(aka the Logan Triangle)
Philaphilia's GroJLart has on Naked Philly a feature about the ruins of the Logan Triangle, a region of subsiding land due to poor fill over the now-turned-into-a-sewer Wingohocking Creek. This area came to be because the dwellings there were simply made uninhabitable--which, of course, means that all but the most marginal uses of the site would have to deal with the sheer expense of environmental remediation.
The park sounds good in concept, but rapidly runs into a slight problem: it would be immediately across the street from the similar-size Hunting Park, which already has maintenance issues of its own. If we can't afford to maintain Hunting Park, why on earth should we put another Hunting Park right next to it?
The tree farm would not be yielding foodstuffs, so it can use the land as-is.
Urban agriculture would be yielding foodstuffs. The ground is contaminated. However, similar conditions don't stop Greensgrow. Like operations could certainly be set up throughout the area.
The golf course sounds like a pretty decent idea--but what about the contamination? And a larger issue--how would you market it? It seems like only an Arnold Palmer-designed course or something along that vein would be able to attract the golf-club set to that neighborhood.
The solar farm doesn't need to worry about contamination, but will still need to worry about subsidence. Industrial-scale solar panels are very delicate.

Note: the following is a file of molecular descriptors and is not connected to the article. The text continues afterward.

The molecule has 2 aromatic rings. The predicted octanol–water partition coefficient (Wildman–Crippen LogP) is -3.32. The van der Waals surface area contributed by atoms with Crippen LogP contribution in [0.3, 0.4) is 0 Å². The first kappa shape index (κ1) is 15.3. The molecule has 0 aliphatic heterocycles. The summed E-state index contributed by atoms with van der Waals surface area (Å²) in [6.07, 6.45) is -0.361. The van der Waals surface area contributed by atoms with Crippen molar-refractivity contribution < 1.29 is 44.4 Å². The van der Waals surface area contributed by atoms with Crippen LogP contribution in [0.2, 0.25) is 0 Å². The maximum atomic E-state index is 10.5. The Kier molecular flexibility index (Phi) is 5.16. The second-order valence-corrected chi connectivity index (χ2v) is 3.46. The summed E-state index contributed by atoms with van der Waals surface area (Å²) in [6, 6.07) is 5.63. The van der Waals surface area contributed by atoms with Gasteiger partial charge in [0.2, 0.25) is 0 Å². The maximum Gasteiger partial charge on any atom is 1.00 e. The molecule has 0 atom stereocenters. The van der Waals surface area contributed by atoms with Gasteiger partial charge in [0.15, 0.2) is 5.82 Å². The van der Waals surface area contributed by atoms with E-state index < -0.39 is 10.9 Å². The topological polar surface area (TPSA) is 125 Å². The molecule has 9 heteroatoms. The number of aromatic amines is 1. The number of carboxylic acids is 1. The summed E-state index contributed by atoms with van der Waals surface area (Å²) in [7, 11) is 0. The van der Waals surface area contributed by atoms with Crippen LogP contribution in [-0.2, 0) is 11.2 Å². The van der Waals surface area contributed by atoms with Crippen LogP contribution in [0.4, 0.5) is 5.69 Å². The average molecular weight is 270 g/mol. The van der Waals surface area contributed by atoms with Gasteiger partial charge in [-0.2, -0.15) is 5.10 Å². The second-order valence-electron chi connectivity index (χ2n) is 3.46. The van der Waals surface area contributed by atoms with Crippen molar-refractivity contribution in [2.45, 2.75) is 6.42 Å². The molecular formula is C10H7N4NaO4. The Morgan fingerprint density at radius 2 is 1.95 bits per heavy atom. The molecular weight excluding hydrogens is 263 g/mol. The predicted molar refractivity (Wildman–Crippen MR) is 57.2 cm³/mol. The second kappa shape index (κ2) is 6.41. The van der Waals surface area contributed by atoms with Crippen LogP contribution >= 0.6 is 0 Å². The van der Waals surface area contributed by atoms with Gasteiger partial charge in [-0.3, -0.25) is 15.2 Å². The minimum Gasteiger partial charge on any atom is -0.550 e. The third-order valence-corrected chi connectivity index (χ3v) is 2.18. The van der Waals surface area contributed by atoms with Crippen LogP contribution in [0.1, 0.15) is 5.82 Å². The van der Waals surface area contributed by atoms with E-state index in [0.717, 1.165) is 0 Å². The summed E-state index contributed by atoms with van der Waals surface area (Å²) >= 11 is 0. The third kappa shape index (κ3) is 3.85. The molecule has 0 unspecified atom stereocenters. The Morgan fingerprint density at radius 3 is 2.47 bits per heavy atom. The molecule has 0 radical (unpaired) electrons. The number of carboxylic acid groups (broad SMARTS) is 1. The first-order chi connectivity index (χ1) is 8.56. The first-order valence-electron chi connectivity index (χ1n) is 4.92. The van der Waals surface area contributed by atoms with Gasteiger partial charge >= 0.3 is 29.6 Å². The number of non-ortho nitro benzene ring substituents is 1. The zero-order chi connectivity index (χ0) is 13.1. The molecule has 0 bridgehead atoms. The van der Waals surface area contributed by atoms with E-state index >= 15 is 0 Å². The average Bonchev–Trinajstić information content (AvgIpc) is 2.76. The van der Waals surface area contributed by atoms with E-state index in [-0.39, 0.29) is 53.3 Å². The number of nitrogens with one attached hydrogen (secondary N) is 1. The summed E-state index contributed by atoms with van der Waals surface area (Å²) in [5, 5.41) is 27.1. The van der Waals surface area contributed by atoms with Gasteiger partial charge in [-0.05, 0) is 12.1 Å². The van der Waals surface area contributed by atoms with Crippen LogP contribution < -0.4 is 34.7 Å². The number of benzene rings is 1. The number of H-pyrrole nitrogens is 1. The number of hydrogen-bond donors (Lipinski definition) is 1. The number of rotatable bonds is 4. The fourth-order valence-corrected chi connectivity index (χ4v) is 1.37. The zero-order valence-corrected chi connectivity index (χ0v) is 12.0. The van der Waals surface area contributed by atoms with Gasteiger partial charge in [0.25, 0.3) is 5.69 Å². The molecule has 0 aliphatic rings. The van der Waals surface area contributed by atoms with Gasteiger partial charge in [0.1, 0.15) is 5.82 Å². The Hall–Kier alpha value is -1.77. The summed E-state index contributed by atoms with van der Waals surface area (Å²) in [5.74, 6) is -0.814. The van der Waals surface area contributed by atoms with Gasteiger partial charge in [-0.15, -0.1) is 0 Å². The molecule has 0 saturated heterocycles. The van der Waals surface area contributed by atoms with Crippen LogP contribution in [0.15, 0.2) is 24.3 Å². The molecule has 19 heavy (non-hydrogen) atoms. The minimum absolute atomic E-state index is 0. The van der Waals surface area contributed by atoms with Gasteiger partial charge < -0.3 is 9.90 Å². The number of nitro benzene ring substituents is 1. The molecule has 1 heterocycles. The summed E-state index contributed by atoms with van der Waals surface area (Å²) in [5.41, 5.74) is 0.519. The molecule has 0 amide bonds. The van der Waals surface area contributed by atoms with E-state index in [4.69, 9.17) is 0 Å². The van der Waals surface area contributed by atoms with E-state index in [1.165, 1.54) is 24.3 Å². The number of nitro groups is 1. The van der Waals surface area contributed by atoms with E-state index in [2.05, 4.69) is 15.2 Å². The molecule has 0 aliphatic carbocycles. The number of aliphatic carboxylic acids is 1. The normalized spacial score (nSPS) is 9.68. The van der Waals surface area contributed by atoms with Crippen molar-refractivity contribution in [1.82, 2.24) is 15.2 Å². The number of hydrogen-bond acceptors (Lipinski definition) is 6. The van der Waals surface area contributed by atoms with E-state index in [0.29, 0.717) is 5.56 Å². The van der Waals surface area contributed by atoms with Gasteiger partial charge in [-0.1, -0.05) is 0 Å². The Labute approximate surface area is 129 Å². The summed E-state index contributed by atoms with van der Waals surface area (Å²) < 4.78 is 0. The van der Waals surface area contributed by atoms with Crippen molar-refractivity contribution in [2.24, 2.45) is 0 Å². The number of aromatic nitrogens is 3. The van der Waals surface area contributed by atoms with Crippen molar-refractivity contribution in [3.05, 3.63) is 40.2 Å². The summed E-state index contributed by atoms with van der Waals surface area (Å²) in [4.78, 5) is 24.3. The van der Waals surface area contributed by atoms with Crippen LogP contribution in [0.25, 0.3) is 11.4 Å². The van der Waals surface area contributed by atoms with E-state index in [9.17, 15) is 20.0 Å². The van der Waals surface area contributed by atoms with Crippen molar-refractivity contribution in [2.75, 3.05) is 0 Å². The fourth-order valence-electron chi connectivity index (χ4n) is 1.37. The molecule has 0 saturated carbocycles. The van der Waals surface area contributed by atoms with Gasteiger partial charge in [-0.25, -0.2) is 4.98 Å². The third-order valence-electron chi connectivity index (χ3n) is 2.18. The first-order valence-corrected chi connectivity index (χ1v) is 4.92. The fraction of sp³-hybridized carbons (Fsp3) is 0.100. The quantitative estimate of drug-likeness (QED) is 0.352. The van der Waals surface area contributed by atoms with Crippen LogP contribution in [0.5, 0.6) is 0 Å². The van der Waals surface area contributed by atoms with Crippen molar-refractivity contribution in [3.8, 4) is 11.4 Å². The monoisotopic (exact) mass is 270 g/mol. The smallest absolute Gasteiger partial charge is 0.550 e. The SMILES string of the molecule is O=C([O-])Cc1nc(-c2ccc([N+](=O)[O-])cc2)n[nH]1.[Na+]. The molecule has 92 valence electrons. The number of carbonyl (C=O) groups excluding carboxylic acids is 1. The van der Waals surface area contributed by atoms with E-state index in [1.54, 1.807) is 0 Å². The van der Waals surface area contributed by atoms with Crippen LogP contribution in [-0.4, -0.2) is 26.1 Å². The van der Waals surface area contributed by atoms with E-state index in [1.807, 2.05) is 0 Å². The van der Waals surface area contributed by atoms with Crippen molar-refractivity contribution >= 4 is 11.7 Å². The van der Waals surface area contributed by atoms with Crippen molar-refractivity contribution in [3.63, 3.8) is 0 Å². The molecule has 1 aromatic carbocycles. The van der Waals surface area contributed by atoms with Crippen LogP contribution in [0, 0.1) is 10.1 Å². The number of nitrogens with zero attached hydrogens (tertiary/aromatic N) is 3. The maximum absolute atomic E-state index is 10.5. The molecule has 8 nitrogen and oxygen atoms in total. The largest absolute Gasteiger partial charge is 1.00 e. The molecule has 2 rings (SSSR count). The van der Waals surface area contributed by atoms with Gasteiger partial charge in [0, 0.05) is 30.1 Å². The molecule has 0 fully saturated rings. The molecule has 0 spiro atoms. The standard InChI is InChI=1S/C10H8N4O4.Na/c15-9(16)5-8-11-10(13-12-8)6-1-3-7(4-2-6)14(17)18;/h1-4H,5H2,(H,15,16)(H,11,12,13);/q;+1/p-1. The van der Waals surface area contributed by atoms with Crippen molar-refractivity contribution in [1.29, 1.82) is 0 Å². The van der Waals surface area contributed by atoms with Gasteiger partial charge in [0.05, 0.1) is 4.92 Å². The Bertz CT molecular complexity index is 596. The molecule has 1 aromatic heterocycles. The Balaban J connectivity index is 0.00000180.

--And all of these have to sort out the ownership situation. The original subdivision was for residential properties; since, however, the conditions of the Logan Triangle prevent residential development, a core need is thus to ensure all the properties in the Triangle are consolidated before they are re-subdivided for whatever future use(s) will exist on this site. This will likely take the form of block conferral. Consolidating all these blocks into superblocks would still be detrimental to the long-term access of the site, and should not be considered short of a use necessitating a superblock (like a golf course).
The most likely result should be a variety of agrarian uses springing up on each block--tree farms, food farms, and solar farms--with perhaps a narrow band of commercial fronting the Boulevard (depending, of course, on the viability of the ground conditions). This could be done as a farmer's market--a wholesale space for each of the ten-to-fifteen or so potential properties within this site. Furthermore, the site can be developed through a collaboration between successful urban ag operations (Greensgrow, the Mill Creek Farm, etc.)--particularly those dealing with raised-bed operations--and the Logan neighborhood, so that these farms are not just some outside operation, but an important source of revenue and foodstuffs for the neighborhood itself. This, of course, provides work and ownership in one of the poorest parts of the city, and so catalyzes a local reinvestment cycle.